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11 Countries That Won’t Be Celebrating Mother’s Day on Sunday

Many Americans view moms as the glue that holds society together. Other nations agree, with the second Sunday of May being when many countries dedicate time to honor Mom. But several stray from the pack, and it’s often due to the nature of the origin of Mother’s Day.

1. The United Kingdom

Big Ben Tower in London.
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The UK’s Mother’s Day celebration has religious origins. Mother’s Day, which they also call Mothering Sunday, is acknowledged on the fourth Sunday of Lent. It usually falls between March 1st and April 4th. Historically, this was when people would return home to visit the church they were baptized in and, consequently, their mothers. 

Countries that follow in the UK’s footsteps when celebrating Mother’s Day are British Crown dependency countries Jersey, Guernsey, and the Isle of Man, as well as Nigeria and Ireland.

2. Mexico

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Mexico dedicates May 10th every year to mothers. They go all out and, in addition to gifts, children regularly prepare songs and performances for their mothers.

3. Thailand

A traditional boat in Thailand.
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Thailand also observes Mother’s Day on a set date: August 12th. The day celebrates mothers with gifts and treats, but also commemorates the birthday of their queen, Sirikit, who is recognized as the mother of the Thai nation. 

4. Poland

Main square in Poznan.
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Polish children celebrate Mother’s Day on May 26th each year by making cards, giving presents, and saying thanks to their mothers or mother figures.

5. Malawi

Tea plantation in Malawi.
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In Malawi, Mother’s Day falls on October 15th every year. This is the same day that the United Nations observes International Day of Rural Women.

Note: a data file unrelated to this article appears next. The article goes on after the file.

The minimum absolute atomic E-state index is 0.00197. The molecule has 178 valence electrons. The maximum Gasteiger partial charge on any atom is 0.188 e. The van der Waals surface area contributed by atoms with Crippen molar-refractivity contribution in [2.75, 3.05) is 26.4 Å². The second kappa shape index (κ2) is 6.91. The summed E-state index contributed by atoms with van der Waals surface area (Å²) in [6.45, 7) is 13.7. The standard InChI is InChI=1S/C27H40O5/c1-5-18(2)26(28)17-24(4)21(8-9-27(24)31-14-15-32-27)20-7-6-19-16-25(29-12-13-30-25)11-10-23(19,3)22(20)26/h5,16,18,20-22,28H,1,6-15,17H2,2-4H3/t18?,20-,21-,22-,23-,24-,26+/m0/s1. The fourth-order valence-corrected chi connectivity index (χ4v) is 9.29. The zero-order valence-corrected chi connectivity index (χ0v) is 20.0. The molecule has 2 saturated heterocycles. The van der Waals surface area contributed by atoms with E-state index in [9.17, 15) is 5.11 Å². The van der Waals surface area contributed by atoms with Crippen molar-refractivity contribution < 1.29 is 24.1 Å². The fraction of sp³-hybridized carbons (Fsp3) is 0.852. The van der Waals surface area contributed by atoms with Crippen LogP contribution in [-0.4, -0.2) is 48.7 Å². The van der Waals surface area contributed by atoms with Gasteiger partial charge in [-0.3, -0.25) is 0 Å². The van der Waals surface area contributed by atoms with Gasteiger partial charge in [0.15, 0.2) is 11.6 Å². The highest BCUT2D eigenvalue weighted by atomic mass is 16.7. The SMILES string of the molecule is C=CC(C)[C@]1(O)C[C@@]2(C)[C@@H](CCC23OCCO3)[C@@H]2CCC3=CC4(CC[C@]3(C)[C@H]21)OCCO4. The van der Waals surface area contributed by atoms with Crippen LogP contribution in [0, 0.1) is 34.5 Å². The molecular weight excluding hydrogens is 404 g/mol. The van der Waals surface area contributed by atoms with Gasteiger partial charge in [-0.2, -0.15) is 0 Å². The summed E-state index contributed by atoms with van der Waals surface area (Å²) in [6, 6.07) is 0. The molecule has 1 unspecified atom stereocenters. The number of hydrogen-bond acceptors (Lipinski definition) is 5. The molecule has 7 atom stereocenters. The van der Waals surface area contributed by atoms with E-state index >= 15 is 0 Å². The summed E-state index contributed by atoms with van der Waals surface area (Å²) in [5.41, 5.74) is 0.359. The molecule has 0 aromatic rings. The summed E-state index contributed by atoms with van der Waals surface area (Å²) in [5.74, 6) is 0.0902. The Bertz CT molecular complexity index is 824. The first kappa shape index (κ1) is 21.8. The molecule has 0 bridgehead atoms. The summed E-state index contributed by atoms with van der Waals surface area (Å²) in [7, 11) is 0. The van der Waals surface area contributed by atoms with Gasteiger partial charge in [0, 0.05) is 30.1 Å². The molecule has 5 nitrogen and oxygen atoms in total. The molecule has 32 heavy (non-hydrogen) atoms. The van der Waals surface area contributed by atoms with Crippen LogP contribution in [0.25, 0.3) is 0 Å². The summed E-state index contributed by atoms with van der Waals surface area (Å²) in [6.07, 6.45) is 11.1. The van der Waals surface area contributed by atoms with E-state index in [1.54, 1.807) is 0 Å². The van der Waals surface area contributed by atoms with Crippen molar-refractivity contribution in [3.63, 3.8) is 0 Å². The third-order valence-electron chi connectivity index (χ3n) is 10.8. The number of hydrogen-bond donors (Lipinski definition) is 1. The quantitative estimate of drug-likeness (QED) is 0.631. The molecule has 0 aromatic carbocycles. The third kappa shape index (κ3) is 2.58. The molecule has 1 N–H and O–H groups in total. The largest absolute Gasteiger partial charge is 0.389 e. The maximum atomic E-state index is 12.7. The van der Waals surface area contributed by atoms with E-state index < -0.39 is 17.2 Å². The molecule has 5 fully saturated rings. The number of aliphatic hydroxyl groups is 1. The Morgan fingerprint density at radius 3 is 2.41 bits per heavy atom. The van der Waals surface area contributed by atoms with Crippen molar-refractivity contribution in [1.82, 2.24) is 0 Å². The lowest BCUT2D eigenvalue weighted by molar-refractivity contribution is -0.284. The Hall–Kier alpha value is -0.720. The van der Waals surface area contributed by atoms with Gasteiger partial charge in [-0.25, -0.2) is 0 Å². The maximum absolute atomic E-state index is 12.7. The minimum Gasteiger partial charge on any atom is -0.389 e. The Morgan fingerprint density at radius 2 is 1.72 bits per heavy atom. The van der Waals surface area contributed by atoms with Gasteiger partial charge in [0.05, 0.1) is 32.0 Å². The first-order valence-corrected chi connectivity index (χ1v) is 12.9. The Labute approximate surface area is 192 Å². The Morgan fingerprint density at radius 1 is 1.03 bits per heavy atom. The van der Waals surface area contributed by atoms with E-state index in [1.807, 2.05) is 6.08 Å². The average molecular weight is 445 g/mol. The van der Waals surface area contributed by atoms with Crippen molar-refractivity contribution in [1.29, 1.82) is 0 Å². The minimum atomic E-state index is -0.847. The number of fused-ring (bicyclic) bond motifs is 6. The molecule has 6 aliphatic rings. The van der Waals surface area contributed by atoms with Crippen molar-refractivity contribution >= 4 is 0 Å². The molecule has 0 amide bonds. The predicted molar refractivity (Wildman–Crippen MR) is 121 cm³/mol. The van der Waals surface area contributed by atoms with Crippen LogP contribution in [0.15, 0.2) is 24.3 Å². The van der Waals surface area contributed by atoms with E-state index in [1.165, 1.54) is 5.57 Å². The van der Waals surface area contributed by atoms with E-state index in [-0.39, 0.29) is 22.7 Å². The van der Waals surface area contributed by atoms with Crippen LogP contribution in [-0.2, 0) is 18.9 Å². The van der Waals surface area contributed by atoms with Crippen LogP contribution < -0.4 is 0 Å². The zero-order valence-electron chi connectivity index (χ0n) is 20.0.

6. France

Eiffel Tower in Paris.
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Mother’s Day falls on the last Sunday of May or the first Sunday of June in France, depending on their Christian holiday, Pentecost. The history of this date is tied to the French government’s concerns over low birth rates, which they tried to reverse by enthusiastically celebrating mothers who cared for big families. 

Madagascar, Tunisia, Sweden, Senegal, and Cameroon are other countries that celebrate Mother’s Day at the end of May.

7. Japan

Waterfall in Nachi.
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Similar to Thailand, Japan originally celebrated mothers on March 6th, which was the birthday of an important leader — Empress Kojun. But in 1949, they adopted the Western custom and moved Mother’s Day to the same date as the US. 

8. Egypt

Pyramids in Egypt.
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In Egypt, Mother’s Day is celebrated on the first day of spring, March 21st. The history of this date is based on a journalist’s relentless campaigning to have a day dedicated to expressing gratitude toward moms. Egyptians typically do this through gift-giving and taking care of their mothers’ chores for the day.

Most other Arab countries, including Qatar, Oman, Sudan, and Saudi Arabia, celebrate Mother’s Day on the same date.

9. Ethiopia

Mountains of Ethiopia.
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Mother’s Day in Ethiopia is celebrated in mid-May as part of the three-day Antrosht festival. This festival honors mothers while simultaneously celebrating the end of the rainy season. Families usually come together and engage in culture-specific customs, such as a family feast and female rituals.

10. Norway

Fishing village in Norway.
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Norwegians show appreciation for mothers on the second Sunday in February. They express gratitude in the same way as many, by bringing Mom breakfast in bed and showering her with gifts and flowers. 

11. Indonesia

Temple at lake in Bali.
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Mother’s Day falls on December 22nd in Indonesia, the anniversary of the first Indonesian Women’s Congress. Indonesians take this day to spoil ladies with gifts, celebrating both womanhood and motherhood.

Countries That Don’t Celebrate Mother’s Day

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As far as the Internet is aware, it appears there aren’t any countries that don’t in some way acknowledge the selfless contribution of mothers to our lives. However, some people oppose it.

It is said that Anna Jarvis, the founder of Mother’s Day, later opposed the celebration because of the commercialization thereof. Others have strong opinions on celebrating domesticity as the female’s role, and the negative way in which it perpetuates gender stereotypes.

Mother’s Day Is Here To Stay

Son giving roses to his mom.
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The Greeks’ Mother’s Day evolved from celebrating the Mother of Gods. Americans campaigned for their day, and the United Kingdom’s holiday formed around a religious tradition. Regardless of how it came to be, nations seem to agree on one thing: Mothers deserve to be honored.

6 Mother’s Day Traditions Around the World That’ll Make You Step up Your Game This Sunday

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Kids and husbands, take notes. From double-digit day festivals to serenades, many countries partake in thoughtful Mother’s Day traditions.

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This article was produced and syndicated by A Piece of Travel.

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